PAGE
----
Blogging to engage

As a follow up to Elizabeth Eva Leach’s talk yesterday, we thought we’d share the LTG Oxford case study on the blogging that Politics In Spires did to engage their audiences. Politics in Spires is an openly accessible collaborative blog between the Department of Politics and International Relations, University of Oxford and the Department of Politics and International Studies, University of Cambridge. The project aims to disseminate research and provide open educational resources, and the blog plays a key role in its work.


Blogging and Twitter for Academia – Presentation slides

Today’s lunchtime Engage seminar was given by Elizabeth Eva Leach, Tutorial Fellow in Music at Oxford, on ‘Blogging and Twitter for Academia’. Elizabeth uses her blog to disseminate research and interact with researchers and students, and she’s a great believer in using Twitter to encourage scholarly exchange (and talk to students!).

Elizabeth focused on the benefits and advantages of using social media – particularly blogging and Twitter – for bringing together teaching and research. Those of you looking at Twitter this week (or just interested in general) might be interested in her slides – though short, they have a lot of great links and ideas!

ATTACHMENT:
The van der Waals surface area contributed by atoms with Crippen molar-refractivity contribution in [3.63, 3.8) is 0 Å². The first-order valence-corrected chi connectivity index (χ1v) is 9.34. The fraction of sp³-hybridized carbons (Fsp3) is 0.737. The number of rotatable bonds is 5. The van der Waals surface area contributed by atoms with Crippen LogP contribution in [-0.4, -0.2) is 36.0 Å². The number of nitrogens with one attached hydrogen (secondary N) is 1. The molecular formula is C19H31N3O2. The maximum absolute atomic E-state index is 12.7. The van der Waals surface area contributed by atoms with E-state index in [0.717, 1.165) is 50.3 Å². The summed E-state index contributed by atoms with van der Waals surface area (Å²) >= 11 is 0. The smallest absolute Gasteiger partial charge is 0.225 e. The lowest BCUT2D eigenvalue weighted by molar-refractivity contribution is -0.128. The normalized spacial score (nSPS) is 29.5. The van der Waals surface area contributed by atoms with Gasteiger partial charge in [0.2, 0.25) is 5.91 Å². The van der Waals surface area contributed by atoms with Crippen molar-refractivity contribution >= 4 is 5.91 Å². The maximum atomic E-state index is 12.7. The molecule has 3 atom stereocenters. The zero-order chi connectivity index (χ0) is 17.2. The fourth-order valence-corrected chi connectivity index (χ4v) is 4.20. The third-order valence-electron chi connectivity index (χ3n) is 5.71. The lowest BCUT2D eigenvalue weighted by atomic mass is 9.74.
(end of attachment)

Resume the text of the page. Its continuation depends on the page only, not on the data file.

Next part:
This week: Current awareness

(Image via Leo Reynolds on Flickr)

Week 4’s theme is current awareness, and we’ll be exploring ways to keep up to date in your field as well as to share information with colleagues and peers (and the wider world!). We’ll be focusing on Twitter, RSS feeds, Storify and a few other tools. Some of these allow you to ‘extend’ your network, others allow you to organise and gather (or share) information. If you are already using or want to find out about other tools, do let us know!

Please note that you are welcome to combine this week’s Things into one or multiple blog posts, if you feel that it works better for you than three separate posts.

Bits and bobs: Keeping your passwords safe

As you get going with the 23 Things programme, you may find that you’re setting up quite a few new online profiles and accounts, which usually means lots of new passwords. It’s important to be aware of your safety online. There are lots of things you can do to ensure that you are creating strong passwords and managing your accounts safely – there are online tools like Lastpass, for example, that allow you to store all your account info securely, rather than writing it down or creating unsafe passwords so that you can remember them.

Your Password Sucks

If you’re interested in the safety of your online passwords, we highly recommend the presentation Your Password Sucks by Dan Q, Bodleian Libraries Web Developer, on password security (if you are in the Oxford network or have an SSO, you can see an updated version of the presentation, now called Your Password: How Bad Guys Will Steal Your Identity).